As World War II came to an end, the Eagle pointed out that "war is not ended with the defeat of the enemy's arms." Life in Brooklyn would continue, but it had to adjust to the return of its brave soldiers. 326,000 men had served in the war, 12% of Brooklyn's total population and, more staggeringly, 58% of Brooklyn's males between the ages of 18 and 37. While Brooklynites were thrilled to have their boys back home, there was a question as to where all of these returning citizens were going to live.
Demand for housing was high across the city, but particularly among veterans. In February 1946, the Times reported that on a single day 500 families applied for housing when only 5 single rooms and 2 apartments were available. Mrs. William H. Browning, the wife of a veteran and a former Red Cross worker told the Times, "I'm so discouraged. I wish I had stayed overseas."
Young newlyweds and expanding families found themselves living in hotels, basements and friends' spare bedrooms. Some families resorted to sharing single-family homes because alternatives were simply not available.
In response to growing demands, city, state and federal government funding was allocated for Emergency Temporary Housing for Veterans. The bulk of this funding became available in 1946, providing a boom in veterans' housing in Brooklyn and beyond. As the housing was viewed as "temporary," projects were developed simply and quickly. The city rented large plots of land in areas such as Jamaica Bay, Manhattan Beach, Ulmer Park and Marine Park. And each project included its own unqiue take on the single-family dwelling, including...
The metal, airplane hanger-esque Quonset house:
The quickly-built frame house:
The re-purposed military barrack:
And the renovated Coast Guard building:
Given the challenges of finding housing in the city, the new residents of these homes were thrilled to be selected. The bare bones structures were a vast improvement on their previous living situations. Many young families were particularly excited to have their own home, something that had seemed impossible. And better yet, they were to be surrounded by other veteran families.
While the neighborhoods were not perfect -- many lacked paved roads and were not very close to public transportation -- the residents were willing to overlook these inconveniences in exchange for a roof over their heads. Some units were even designed with disabled veterans in mind, providing an ease of living that was unavailble in other housing options. Ramps, specialty closets and lower appliances made disabled veterans feel more comfortable in their own home. The Newmans, at left, were thrilled that their new home allowed them to complete chores, like washing the dishes, together.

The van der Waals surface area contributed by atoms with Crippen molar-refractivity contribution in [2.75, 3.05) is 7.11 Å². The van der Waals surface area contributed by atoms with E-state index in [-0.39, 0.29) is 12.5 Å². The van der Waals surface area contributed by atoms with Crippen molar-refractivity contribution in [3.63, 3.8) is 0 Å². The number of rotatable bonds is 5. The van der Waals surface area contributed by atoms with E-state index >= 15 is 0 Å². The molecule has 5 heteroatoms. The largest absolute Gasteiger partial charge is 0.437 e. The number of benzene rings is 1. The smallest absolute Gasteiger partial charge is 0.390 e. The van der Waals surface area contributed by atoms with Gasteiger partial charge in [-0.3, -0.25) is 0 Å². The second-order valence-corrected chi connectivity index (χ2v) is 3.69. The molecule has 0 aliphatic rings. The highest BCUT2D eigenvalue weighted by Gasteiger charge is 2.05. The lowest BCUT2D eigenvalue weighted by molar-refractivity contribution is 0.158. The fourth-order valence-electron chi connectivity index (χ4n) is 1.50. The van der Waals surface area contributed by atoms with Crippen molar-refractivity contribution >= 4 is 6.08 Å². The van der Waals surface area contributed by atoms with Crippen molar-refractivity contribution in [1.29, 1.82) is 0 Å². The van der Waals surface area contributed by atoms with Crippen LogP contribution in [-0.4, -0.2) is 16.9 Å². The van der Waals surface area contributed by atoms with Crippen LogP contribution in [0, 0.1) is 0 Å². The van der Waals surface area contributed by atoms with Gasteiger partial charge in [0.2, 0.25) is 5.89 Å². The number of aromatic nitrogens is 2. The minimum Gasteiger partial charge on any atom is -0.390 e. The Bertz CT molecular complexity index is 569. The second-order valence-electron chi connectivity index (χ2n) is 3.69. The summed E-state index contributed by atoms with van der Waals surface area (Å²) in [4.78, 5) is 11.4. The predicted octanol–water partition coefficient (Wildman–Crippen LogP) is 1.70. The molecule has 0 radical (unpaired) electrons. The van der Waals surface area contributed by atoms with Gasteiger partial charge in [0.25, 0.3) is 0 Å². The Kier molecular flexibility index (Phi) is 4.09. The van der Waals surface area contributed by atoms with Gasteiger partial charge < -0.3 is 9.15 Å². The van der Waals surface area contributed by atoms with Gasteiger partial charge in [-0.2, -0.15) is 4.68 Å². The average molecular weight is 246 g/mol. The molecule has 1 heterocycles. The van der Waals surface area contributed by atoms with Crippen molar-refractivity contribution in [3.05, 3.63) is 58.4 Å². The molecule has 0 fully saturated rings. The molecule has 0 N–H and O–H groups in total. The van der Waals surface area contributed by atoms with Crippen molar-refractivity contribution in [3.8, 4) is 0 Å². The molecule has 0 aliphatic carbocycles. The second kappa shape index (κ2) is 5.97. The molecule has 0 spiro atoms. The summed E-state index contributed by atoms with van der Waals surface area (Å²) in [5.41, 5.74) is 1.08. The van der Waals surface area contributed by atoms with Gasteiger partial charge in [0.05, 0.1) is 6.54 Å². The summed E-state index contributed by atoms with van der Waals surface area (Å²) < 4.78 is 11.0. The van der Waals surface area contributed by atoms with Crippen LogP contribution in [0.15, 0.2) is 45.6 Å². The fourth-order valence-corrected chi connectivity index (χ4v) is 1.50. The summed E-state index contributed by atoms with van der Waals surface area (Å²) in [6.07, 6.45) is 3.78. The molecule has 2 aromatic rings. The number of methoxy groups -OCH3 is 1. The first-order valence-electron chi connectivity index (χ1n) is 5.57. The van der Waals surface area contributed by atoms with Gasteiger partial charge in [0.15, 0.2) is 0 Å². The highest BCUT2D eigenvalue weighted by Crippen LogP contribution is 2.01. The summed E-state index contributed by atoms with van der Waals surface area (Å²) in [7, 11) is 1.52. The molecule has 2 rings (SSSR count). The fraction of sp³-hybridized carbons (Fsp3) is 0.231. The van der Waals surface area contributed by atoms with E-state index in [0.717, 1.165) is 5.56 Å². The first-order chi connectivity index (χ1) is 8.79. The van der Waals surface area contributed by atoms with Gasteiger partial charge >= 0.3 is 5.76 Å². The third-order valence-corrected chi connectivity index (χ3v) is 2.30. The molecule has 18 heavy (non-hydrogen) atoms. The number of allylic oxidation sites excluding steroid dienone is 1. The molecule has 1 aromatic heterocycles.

Unfortunately, it took less than a year for families to realize that their new homes were less than perfect. By 1947, the Eagle began reporting that the veteran's homes were more temporary than originally thought. In particular, the Quonset structures in Ulmer Parked were defenseless against rain and snow. Tarps were used to cover the roofs and fathers spent more time cleaning up leaks than playing with their children.
Within a few years, the families were continuing to grow, but the structures were looking more and more dilapidated. The inexpensive materials of the houses could not hold up against the regular wear-and-tear of family life.
While many families prospered and moved on to permanent housing, many, many families were unable to make that leap. For them, city housing was not a temporary solution -- it was the only option.
In the early 1950s, with less funding and a greater demand for housing beyond the veteran community, the city began to make changes. Some projects were re-classified to fulfill general (not just veteran) housing needs. Others were slated for complete closure. Perhaps the most controversial was the decision to tear down the Manhattan Beach project for the creation of a city park in 1953.
For the hundreds of families living in Manhattan Beach, this news was unwelcome. Mothers and children protested (above) throughout the summer of 1953 and watched as abandoned houses around them were torn down (below), a sign that that city was not going to give in.
In December, the city took drastic measures against the final remaining residents by shutting off the electricity in the project. On the left, the Clark family attempted to live by candlelight in the hopes that their home would be saved - sadly, they were unsuccessful and quickly moved. The last resident, Leon Mitrany was finally forced out in January 1954.
The era of veterans' housing was quickly coming to an end. The city promised to continue housing veterans in need, but it was clear that their priorities were not the same as they had been in 1946. Many of the veterans that had been eager to call Brooklyn home felt that the city had given up on them. It seemed that they had failed to make the transition from temporary to permanent fast enough.
In the summer of 1954, nearly 500 former residents of the Manhattan Beach project held a reunion. The Eagle covered the event and noted that only 7% of the families that had once lived in that community still lived in Brooklyn. Many of Brooklyn's brave soldiers could not afford to live in their own hometown. And yet, despite their relocations, many were determined to keep their Brooklyn roots alive with annual picnics and gatherings. "No matter how far apart they have settled, however," the Eagle reported, "their unity still remains."